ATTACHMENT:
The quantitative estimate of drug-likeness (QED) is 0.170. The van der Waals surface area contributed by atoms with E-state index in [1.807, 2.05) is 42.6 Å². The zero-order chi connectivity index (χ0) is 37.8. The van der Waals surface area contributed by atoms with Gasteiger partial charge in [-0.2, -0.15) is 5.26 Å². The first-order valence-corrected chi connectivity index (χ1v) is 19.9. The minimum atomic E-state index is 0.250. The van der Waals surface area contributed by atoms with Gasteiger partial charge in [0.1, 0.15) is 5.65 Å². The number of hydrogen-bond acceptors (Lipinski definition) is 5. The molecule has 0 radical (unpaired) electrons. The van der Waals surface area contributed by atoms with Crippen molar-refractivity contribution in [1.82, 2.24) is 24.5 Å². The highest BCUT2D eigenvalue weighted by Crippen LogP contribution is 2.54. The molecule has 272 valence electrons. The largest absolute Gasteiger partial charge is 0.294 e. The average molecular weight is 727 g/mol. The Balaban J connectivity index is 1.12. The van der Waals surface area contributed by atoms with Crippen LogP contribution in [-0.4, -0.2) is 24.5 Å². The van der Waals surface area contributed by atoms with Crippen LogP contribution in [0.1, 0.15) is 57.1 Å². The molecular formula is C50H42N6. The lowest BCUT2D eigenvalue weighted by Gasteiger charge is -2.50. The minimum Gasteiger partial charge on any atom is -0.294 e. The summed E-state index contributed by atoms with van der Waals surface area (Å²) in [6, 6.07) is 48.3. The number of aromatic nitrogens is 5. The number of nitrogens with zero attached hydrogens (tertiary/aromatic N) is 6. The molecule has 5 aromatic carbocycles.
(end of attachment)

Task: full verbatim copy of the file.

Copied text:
The quantitative estimate of drug-likeness (QED) is 0.170. The van der Waals surface area contributed by atoms with E-state index in [1.807, 2.05) is 42.6 Å². The zero-order chi connectivity index (χ0) is 37.8. The van der Waals surface area contributed by atoms with Gasteiger partial charge in [-0.2, -0.15) is 5.26 Å². The first-order valence-corrected chi connectivity index (χ1v) is 19.9. The minimum atomic E-state index is 0.250. The van der Waals surface area contributed by atoms with Gasteiger partial charge in [0.1, 0.15) is 5.65 Å². The number of hydrogen-bond acceptors (Lipinski definition) is 5. The molecule has 0 radical (unpaired) electrons. The van der Waals surface area contributed by atoms with Crippen molar-refractivity contribution in [1.82, 2.24) is 24.5 Å². The highest BCUT2D eigenvalue weighted by Crippen LogP contribution is 2.54. The molecule has 272 valence electrons. The largest absolute Gasteiger partial charge is 0.294 e. The average molecular weight is 727 g/mol. The Balaban J connectivity index is 1.12. The van der Waals surface area contributed by atoms with Crippen LogP contribution in [-0.4, -0.2) is 24.5 Å². The van der Waals surface area contributed by atoms with Crippen LogP contribution in [0.1, 0.15) is 57.1 Å². The molecular formula is C50H42N6. The lowest BCUT2D eigenvalue weighted by Gasteiger charge is -2.50. The minimum Gasteiger partial charge on any atom is -0.294 e. The summed E-state index contributed by atoms with van der Waals surface area (Å²) in [6, 6.07) is 48.3. The number of aromatic nitrogens is 5. The number of nitrogens with zero attached hydrogens (tertiary/aromatic N) is 6. The molecule has 5 aromatic carbocycles.